"Dance class is going really well," I said, trying to start a conversation with my dad. "I'm in classical and lyrical ballet this year. I was going to try hip hop, but I just don't have the right dancing style for it."
Dad grunted and kept his eyes on the road. I attempted to meet those darkly-themed eyes of his through the rearview mirror, but he clearly didn't want to make eye contact with his older child. I tried another avenue.
"I saved up all my money, and now I have my first pair of pointe shoes. I've only been in ballet for three years, so my teachers all say it's great that I've got pointe shoes already. They're really expensive, though. They took up quite a bit of my savings. And the ribbons were kind of hard to sew on."
I looked over at Dakota, who was watching the scene with a look of utter incredulity. Since he hated Dad even more than I did (though I was trying to learn to love him), he couldn't understand why I would ever treat Dad warmly.
I'd almost always been able to tell what Dakota was thinking. Even though there was a two-year-difference between us - I was seventeen, and Dakota was fifteen - we were closer than any other brother and sister had ever been. I cast a small smile at Dakota, but he looked away. Twirling my thumbs nervously, I focused on the situation at hand - not on how the shoulder strap of my seatbelt was pressing against one of my bruises.
"Umm...how's work been lately?" I asked.
"It's been doing well. I got a raise. That means more money for you two."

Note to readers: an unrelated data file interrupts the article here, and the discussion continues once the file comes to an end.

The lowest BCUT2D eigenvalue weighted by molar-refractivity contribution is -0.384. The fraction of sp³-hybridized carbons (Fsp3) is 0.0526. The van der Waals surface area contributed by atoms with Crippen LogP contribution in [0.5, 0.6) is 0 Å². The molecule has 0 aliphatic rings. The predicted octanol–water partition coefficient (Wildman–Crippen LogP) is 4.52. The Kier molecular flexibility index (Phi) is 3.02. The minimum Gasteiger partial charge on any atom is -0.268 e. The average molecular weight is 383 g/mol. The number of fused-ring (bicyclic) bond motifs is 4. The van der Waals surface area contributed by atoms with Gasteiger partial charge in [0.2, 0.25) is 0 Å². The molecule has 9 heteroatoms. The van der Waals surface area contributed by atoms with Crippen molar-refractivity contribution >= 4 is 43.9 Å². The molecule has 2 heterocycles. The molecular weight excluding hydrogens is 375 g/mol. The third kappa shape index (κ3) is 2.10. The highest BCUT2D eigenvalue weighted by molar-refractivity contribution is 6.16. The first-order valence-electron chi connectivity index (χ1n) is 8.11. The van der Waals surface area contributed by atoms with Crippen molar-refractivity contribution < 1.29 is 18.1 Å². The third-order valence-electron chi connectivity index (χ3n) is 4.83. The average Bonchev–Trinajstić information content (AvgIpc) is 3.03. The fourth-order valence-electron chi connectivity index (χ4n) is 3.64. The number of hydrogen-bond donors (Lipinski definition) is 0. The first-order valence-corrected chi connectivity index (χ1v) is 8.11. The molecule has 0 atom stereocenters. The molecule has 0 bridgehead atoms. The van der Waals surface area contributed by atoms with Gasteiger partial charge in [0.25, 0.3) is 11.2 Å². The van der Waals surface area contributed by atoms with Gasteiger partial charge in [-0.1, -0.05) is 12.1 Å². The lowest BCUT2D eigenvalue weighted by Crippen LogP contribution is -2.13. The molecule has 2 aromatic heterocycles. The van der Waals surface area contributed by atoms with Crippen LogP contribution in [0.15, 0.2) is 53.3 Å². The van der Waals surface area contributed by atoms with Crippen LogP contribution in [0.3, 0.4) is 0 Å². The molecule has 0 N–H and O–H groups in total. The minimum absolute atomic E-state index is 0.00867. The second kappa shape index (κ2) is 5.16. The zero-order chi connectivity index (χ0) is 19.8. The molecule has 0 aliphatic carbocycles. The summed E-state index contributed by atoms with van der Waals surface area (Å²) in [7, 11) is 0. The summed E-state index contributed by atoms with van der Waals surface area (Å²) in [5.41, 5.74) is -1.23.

"It's not money we want, Dad. It's not stuff. Maybe we'd just like a normal family," Dakota shot back, speaking for the first time.
Dad raised his eyebrows. "We'll talk about this later," he said as his cell phone chirped. He picked it up and mouthed "Be quiet," to us.
"Hello," Dad answered the phone.
I knew the truth. Dad wouldn't "talk about this later," as he'd told Dakota. He never "talked about this later." He always let things slide. I'd long since stopped believing in his promises. He always broke them, anyway.
As our car cruised down the interstate, I watched the cars and trucks whizz past, wishing to be anyone else but the person I was.
"Please, God..." I whisper to myself. "This is impossible."
Beside me, Dakota rolls his eyes. "God?" he asked sarcastically.
I ignored Dakota's jab. I knew he didn't mean it in a bad way. I knew he was just as perplexed and troubled with the situation as I was. The problem was, Dakota didn't have Someone bigger than him to help him out. I reached over and patted my younger brother's knee. "Don't worry," I whispered. "This'll all turn out okay. I'll make sure it does. I promise."
I just hoped I wouldn't unintentionally break that promise.
Around us, life went on.